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On November 10, 2022, the Multiple Myeloma Hub held a virtual symposium on the topic of holistic pain management in multiple myeloma, with three established leaders in the field talking on different elements of pain management.
Here, we share the first presentation by Professor Heinz Ludwig, Wilhelminen Cancer Research Institute, Vienna, AT, on the management of pain in early multiple myeloma.
The Multiple Myeloma Hub has previously covered the need for the management of pain in patients with MM.
In this presentation, Professor Ludwig discusses the symptoms of pain at presentation and early in the course of MM (Figure 1), as well as the common sites of bone lesions (Figure 2).
Figure 1. Symptoms in patients with early multiple myeloma*
*Data from Cleveland Clinic.1
Figure 2. Common sites of bone lesions in multiple myeloma*
*Adapted from Coluzzi, et al.2 Created with BioRender.com.
Watch or download the presentation to learn more about understanding pain in early multiple myeloma, including:
To download the slides presented, click here.Download here
This independent educational activity was supported by Mundipharma. All content was developed independently by the faculty. The funder was allowed no influence on the content of this activity.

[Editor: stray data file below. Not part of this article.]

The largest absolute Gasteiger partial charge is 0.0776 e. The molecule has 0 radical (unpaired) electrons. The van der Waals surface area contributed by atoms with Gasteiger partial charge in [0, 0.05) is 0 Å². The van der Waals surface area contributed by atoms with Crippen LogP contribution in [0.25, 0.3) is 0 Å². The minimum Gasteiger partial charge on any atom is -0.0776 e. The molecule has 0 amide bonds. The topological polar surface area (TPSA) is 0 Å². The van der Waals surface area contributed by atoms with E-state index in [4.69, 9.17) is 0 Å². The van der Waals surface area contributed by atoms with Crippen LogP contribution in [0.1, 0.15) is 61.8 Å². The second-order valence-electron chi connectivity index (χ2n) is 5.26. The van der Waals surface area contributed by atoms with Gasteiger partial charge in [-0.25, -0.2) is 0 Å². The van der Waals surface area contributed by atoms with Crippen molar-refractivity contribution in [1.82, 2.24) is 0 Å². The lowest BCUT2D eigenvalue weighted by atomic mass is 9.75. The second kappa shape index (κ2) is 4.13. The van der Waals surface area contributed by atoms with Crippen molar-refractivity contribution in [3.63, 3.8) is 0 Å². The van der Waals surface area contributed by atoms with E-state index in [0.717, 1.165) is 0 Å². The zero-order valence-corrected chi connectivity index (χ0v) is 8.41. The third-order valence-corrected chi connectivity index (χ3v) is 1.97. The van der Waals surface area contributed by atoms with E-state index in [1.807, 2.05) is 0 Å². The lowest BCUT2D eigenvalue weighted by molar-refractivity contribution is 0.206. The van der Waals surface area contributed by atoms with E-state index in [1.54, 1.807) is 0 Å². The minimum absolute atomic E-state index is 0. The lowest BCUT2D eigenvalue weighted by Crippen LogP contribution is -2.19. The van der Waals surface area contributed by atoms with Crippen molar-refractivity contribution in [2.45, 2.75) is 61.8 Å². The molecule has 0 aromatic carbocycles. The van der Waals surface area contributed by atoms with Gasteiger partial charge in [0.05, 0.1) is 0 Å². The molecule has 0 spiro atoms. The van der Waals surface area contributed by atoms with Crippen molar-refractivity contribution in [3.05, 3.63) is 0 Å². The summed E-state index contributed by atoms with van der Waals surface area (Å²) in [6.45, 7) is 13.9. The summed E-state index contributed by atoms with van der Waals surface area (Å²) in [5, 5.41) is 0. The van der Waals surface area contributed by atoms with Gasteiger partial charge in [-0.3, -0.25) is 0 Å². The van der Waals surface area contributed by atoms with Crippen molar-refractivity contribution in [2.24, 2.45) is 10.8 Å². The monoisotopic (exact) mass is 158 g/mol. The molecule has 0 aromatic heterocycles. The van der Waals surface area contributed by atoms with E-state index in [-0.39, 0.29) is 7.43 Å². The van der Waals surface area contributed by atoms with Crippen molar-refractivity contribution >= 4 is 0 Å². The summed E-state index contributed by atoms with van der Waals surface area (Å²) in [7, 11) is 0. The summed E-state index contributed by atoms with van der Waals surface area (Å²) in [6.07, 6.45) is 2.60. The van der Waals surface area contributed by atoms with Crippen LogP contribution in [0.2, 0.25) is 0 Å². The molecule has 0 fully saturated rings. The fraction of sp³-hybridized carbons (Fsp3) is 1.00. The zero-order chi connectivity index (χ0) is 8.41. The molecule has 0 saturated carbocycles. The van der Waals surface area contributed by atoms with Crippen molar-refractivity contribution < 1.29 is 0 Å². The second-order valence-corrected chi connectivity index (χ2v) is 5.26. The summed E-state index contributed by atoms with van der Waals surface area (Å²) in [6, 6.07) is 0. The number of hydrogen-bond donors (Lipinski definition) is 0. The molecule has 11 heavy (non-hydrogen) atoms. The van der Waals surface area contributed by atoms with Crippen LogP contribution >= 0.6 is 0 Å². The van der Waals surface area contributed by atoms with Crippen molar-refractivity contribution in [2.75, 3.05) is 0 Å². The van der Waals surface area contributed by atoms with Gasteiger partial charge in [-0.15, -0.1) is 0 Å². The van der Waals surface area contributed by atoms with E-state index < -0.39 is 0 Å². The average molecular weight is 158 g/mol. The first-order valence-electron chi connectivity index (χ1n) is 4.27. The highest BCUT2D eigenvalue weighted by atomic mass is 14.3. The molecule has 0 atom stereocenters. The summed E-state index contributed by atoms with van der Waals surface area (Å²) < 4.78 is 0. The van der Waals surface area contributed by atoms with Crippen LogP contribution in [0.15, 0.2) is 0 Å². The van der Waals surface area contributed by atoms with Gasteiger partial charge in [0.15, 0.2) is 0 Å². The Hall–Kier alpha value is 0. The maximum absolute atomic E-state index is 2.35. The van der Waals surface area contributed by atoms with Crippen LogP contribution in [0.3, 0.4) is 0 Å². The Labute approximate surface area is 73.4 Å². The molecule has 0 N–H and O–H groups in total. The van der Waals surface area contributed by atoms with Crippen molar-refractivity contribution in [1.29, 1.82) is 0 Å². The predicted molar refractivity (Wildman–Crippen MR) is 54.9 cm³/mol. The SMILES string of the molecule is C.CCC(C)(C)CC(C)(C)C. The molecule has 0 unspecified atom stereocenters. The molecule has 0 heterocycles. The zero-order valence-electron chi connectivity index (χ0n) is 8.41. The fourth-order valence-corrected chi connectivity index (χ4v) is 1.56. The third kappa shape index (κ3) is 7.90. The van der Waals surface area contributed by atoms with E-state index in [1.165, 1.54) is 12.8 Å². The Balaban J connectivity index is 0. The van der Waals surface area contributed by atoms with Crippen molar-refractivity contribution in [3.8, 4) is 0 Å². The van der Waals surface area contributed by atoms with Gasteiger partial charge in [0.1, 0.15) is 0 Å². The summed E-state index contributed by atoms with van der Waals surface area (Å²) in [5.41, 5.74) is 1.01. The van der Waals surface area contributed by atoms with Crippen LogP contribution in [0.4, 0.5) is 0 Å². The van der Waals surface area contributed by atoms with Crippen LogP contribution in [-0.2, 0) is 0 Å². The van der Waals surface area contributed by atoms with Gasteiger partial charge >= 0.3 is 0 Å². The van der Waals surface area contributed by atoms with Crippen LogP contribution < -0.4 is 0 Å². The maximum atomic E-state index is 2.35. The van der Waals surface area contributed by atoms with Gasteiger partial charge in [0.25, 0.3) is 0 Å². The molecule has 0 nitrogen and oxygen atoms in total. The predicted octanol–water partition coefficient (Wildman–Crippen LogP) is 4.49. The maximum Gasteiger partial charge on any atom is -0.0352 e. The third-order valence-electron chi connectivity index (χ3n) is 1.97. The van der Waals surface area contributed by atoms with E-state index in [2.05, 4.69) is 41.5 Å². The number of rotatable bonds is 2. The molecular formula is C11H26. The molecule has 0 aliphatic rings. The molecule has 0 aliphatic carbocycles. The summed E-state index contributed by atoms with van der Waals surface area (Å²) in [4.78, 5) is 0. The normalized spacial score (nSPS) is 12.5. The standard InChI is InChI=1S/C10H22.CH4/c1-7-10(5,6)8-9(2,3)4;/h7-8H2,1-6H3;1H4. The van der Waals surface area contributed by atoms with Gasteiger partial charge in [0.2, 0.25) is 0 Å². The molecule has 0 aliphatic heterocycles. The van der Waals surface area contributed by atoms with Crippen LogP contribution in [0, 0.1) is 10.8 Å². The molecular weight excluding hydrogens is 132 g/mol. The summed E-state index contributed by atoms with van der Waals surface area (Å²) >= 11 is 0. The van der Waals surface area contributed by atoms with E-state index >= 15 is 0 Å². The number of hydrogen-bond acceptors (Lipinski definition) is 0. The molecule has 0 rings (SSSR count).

Disclaimer: All content produced by the Multiple Myeloma Hub is intended to adhere to the Centers for Disease Control and Prevention (CDC) Clinical Practice Guideline for Prescribing Opioids for Pain, issued in November 2022. Opioids are a class of highly addictive prescription painkillers; therefore, all information regarding their use must accurately describe the benefits and serious risks of misuse and abuse. The CDC recommendations do not apply to pain management related to sickle cell disease, cancer-related pain treatment, palliative care, or end-of-life care. Key principles to be taken into consideration include: i) nonopioid therapies are at least as effective as opioids for many common types of acute pain and are preferred for subacute and chronic pain; ii) before starting opioid therapy, clinicians should discuss with patients the realistic benefits and known risks; iii) when opioids are used, clinicians should prescribe immediate-release opioids at the lowest possible effective dosage; and iv) clinicians should regularly reevaluate with patients the benefits and risks of continued opioid therapy and when changing the dosage.
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